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Thread: Arhopala trogon

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  1. #1
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    Default Arhopala trogon

    I last shot this species in 2009 along MNT, and have failed to encounter it again at the same location ever since. Today, I was pleasantly surprised when I ran into one in another part of the nature reserve, miles away from MNT.
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    Horace

  2. #2
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    Congrats. I have not seen one before

  3. #3
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    Hi,
    I believe I also saw one today. DSC04708.JPG. Am I right?

    Cheers,
    Yik

  4. #4
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    Quote Originally Posted by Peacock Royal View Post
    Congrats. I have not seen one before
    Thanks. It is only a matter of time you run into one.

    Quote Originally Posted by Puffin View Post
    Hi,
    I believe I also saw one today. Am I right?
    May be. A few spots are not there or misaligned, likely a result of aberration or birth defect.
    Horace

  5. #5
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    Oh. The forewing band looks very different from yours. Spots are very small.

    Does anyone else have an opinion on the ID of this aberrant looking trogon?

    thanks for advice,
    yik

  6. #6
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    Yik's shot does not seem to have the purple wash that A. trogon​ normally has.
    Khew SK
    Butterflies of Singapore BLOG
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  7. #7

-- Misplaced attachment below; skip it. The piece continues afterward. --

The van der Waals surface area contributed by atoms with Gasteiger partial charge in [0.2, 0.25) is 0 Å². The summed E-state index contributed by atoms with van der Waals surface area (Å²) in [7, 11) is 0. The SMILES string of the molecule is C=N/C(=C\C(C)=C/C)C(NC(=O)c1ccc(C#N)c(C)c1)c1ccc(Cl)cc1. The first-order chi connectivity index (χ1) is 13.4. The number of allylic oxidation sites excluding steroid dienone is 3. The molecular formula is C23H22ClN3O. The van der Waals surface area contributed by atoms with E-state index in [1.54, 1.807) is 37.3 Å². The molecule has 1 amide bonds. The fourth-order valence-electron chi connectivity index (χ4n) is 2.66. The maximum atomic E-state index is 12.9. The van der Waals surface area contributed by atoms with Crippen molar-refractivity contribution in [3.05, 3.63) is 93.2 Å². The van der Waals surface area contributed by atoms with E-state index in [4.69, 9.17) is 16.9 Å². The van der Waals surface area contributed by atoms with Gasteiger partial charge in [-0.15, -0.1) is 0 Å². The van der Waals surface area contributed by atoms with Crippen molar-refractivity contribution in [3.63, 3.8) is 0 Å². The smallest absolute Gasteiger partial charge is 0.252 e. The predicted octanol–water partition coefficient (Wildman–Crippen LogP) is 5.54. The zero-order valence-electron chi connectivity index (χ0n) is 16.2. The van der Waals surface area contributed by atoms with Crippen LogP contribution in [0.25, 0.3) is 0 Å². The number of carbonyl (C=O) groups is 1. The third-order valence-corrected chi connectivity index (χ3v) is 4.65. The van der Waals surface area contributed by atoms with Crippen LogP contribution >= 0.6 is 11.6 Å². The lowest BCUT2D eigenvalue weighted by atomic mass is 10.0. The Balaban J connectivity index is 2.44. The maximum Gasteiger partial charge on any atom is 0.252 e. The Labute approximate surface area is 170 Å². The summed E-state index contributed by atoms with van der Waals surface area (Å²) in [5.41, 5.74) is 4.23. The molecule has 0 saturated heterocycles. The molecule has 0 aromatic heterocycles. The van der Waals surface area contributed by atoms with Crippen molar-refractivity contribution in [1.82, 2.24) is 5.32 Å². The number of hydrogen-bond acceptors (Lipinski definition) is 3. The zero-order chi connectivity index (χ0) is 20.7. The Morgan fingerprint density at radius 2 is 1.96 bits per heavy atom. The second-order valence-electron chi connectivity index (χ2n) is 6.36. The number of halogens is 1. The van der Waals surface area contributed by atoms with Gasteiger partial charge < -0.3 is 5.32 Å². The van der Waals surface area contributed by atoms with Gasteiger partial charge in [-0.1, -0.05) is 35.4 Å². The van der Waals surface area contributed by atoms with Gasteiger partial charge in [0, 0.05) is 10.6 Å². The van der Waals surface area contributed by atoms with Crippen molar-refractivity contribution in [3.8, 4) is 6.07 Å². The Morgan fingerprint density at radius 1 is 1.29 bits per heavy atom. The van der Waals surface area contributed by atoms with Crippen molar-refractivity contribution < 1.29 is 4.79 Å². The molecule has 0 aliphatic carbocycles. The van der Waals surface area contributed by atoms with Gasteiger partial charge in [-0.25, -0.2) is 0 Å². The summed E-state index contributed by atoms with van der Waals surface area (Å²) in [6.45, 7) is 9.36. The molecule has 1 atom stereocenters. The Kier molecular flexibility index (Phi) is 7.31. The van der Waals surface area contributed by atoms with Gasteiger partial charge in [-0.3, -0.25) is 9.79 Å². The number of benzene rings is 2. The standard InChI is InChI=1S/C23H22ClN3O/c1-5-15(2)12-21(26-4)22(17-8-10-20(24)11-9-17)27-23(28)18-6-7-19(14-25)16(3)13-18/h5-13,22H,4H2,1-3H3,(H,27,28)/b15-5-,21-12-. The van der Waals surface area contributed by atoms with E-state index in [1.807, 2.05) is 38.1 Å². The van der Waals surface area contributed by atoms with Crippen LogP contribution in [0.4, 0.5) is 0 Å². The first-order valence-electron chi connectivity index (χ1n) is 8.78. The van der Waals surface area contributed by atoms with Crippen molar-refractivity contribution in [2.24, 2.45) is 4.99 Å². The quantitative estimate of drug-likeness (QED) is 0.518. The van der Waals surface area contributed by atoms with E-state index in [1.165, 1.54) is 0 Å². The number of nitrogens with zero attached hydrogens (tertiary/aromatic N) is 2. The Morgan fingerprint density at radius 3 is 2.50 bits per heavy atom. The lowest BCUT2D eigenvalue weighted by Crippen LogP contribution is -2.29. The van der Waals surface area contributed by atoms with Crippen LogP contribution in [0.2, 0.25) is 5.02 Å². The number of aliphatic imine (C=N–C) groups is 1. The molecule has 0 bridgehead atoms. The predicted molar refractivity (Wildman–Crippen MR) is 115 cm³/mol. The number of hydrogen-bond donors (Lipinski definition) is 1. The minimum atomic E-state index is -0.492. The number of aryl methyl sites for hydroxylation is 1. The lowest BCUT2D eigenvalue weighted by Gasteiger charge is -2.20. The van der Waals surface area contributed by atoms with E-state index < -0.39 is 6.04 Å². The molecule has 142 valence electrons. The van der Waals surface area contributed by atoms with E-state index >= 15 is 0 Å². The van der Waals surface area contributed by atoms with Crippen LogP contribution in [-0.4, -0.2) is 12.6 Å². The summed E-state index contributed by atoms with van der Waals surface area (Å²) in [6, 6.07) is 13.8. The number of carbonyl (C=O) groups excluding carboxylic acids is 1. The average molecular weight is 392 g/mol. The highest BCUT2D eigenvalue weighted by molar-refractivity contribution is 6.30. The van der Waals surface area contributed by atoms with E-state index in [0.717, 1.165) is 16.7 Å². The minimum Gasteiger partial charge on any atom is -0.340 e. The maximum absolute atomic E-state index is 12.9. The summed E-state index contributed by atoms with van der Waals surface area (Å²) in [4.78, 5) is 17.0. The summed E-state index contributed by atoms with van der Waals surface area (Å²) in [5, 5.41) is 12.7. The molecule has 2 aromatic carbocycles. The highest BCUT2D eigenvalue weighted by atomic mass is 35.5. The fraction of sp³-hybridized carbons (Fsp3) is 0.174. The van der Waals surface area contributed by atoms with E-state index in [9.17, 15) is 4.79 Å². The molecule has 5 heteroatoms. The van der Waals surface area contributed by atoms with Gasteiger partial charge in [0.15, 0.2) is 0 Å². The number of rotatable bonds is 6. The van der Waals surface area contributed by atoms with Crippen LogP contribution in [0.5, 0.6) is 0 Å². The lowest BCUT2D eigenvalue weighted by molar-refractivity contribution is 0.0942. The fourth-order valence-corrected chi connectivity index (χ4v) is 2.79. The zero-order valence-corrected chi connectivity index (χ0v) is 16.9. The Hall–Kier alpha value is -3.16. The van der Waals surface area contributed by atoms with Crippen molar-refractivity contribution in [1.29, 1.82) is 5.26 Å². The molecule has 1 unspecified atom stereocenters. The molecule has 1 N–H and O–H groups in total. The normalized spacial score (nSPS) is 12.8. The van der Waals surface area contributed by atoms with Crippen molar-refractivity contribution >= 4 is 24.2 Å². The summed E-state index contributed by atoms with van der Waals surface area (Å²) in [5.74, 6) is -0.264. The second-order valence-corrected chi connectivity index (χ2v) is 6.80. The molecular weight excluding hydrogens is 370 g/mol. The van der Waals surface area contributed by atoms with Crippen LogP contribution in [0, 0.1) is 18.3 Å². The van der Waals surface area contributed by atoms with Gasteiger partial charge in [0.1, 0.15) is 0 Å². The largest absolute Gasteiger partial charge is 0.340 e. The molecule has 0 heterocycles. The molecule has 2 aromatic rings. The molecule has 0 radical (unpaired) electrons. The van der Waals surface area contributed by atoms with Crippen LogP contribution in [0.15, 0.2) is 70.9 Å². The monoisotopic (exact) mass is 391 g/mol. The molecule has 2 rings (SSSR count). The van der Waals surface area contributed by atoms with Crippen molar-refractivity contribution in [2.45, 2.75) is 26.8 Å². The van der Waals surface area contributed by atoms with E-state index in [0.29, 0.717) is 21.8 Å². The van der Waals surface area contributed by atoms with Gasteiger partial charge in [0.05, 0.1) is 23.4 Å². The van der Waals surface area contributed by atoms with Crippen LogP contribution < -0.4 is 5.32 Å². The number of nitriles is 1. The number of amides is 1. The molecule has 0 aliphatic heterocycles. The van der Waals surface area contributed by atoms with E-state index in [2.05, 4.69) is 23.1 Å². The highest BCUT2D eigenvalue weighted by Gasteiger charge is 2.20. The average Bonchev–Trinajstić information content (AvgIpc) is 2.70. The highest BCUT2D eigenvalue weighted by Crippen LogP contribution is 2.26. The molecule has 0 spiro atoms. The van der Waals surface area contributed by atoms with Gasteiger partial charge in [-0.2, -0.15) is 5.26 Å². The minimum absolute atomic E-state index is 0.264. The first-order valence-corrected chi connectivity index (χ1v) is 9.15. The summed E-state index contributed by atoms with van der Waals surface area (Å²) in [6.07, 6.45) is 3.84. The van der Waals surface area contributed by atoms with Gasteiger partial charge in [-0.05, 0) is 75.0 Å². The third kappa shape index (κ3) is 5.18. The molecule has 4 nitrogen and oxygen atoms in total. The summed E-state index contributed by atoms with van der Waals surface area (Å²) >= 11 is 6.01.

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    Quote Originally Posted by Commander View Post
    Yik's shot does not seem to have the purple wash that A. trogon​ normally has.
    According to the key & text of C&P4 , the underside is hair brown without a purple wash so this is definitely A. aurea, otherwise these two are near identical.

    TL Seow

  8. #8
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    Quote Originally Posted by Commander View Post
    Yik's shot does not seem to have the purple wash that A. trogon​ normally has.

    My photo was taken without flash. Would the purple wash be obvious to the eye, or is the color only accentuated with flash? I looked at a friend's copy of Fleming, and the trogon there looked brown.

    Yik

  9. #9
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    Quote Originally Posted by Puffin View Post
    Hi,
    I believe I also saw one today. DSC04708.JPG. Am I right?

    Cheers,
    Yik
    This cannot be trogon. I'm very certain this should be Arhopala corinda. The whitish area at the fw dorsum and the strongly contrasting basal dark scaling are diagnostic (in trogon the dark scales are not so apparent).

    This specimen is slightly aberrant but still the spots forming the post-discal band on the forewing and spots 6 and 7 on the hindwing are distinctive because they are more rounded than in pretty much all examples of aurea and trogon. In particular, spots 6 and 7 on the hindwing are much larger and rounder than the one in space 5 (the shape difference is quite noticeable). In aurea and trogon there is no discernible shape difference between these spots and they are always very rectangular.

    There are also subtle differences in wing shape that rule out aurea/trogon.

    I'd be glad if someone with C&P4 at hand can verify this
    Aaron Soh

  10. #10
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    I think you got it right here.
    The markings are as for A. corinda.
    My main concern is that the marginal spot in space 2 is large & rounded much as in A. trogon, whereas in A. corinda it tends to be somewhat flattened.


    TL Seow: Cheers.

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